Clean Sewers With Half the Water

Address water scarcity issues without sacrificing sewer maintenance

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Clean Sewers With Half the Water

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In drought-stricken cities, water conservation means jetting smarter. With numerous states facing their driest spells in history, many are being forced to find new ways to conserve water. Sewer cleaning is a municipal activity that consumes tremendous quantities of freshwater, and yet many municipalities lack a plan to clean smarter in the midst of dwindling water supplies.

According to research, up to 35 percent of sewer lines are jetted unnecessarily as part of regularly scheduled cleaning and maintenance. Most cleaning crews have no way to determine in advance whether a pipe actually needs cleaning. And even when cleaning is warranted, choosing the right nozzle is seldom more than a guessing game.

While the technology to visually assess pipe conditions exists, the savings in time and money are easy to ignore when budgets and workload are already established. But now, scarce water supply is changing the equation in many cities. Municipal supervisors are compelled to pre-screen sewer pipes in order to identify which ones warrant jetting, and to assess what tools are needed to clean the pipes most effectively.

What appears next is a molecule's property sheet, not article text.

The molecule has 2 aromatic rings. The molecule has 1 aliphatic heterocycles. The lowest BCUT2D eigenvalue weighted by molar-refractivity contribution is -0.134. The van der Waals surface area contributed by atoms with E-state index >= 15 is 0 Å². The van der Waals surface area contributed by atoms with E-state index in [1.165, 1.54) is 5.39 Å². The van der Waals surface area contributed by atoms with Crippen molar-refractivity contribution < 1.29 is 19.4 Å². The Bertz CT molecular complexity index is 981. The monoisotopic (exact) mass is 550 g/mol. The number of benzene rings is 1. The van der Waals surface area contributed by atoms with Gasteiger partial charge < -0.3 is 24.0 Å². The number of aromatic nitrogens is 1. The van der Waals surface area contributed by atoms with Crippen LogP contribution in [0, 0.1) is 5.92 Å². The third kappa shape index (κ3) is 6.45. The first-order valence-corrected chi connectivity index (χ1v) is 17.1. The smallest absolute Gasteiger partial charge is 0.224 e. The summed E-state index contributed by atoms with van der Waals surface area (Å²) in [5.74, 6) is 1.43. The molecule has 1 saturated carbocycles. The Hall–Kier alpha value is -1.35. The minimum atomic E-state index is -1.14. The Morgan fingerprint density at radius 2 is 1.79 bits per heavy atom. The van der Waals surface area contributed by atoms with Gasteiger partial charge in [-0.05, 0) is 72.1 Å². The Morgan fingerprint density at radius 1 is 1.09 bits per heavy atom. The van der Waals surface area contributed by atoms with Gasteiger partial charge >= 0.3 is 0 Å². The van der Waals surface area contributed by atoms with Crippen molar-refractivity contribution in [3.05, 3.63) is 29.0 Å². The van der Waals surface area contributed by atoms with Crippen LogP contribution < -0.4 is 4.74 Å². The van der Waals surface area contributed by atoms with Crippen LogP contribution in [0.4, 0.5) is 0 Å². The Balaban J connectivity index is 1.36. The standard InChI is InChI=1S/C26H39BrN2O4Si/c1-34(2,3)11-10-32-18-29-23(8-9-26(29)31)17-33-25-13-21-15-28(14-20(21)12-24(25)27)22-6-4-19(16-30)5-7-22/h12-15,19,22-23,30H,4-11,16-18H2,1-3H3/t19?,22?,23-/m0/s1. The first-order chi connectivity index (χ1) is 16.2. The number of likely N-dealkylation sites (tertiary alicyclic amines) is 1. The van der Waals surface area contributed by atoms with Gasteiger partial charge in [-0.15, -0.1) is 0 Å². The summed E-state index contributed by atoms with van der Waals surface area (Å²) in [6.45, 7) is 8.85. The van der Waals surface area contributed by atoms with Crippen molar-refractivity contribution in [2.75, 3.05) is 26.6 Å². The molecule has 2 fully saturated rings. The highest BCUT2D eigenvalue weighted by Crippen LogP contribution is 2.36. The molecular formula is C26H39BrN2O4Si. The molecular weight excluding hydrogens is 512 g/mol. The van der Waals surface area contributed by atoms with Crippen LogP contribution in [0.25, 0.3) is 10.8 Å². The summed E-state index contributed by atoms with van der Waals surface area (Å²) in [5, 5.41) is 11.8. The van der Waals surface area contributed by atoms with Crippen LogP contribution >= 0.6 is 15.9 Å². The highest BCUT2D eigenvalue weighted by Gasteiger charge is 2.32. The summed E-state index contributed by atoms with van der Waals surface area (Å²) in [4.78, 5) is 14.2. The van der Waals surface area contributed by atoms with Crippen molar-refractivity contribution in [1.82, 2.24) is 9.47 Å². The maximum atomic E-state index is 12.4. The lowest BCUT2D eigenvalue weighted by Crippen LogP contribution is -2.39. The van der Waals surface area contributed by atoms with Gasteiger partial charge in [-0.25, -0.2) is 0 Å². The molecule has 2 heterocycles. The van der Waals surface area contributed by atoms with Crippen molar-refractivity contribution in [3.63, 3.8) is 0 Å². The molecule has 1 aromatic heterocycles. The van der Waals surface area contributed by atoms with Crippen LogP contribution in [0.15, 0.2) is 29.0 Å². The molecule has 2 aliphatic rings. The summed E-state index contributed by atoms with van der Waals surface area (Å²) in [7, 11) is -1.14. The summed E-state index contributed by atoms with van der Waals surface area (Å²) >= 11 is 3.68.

In the world of sewer jetting, knowing what you are up against has many benefits. It allows municipalities to accomplish routine maintenance cleaning more effectively and efficiently. It allows jetter operators to use the right tools for the job. Most important, it saves municipalities from wasting time, money and particularly water.

This post is an excerpt from a whitepaper, "Clean Sewers With Half the Water." Download it here. 


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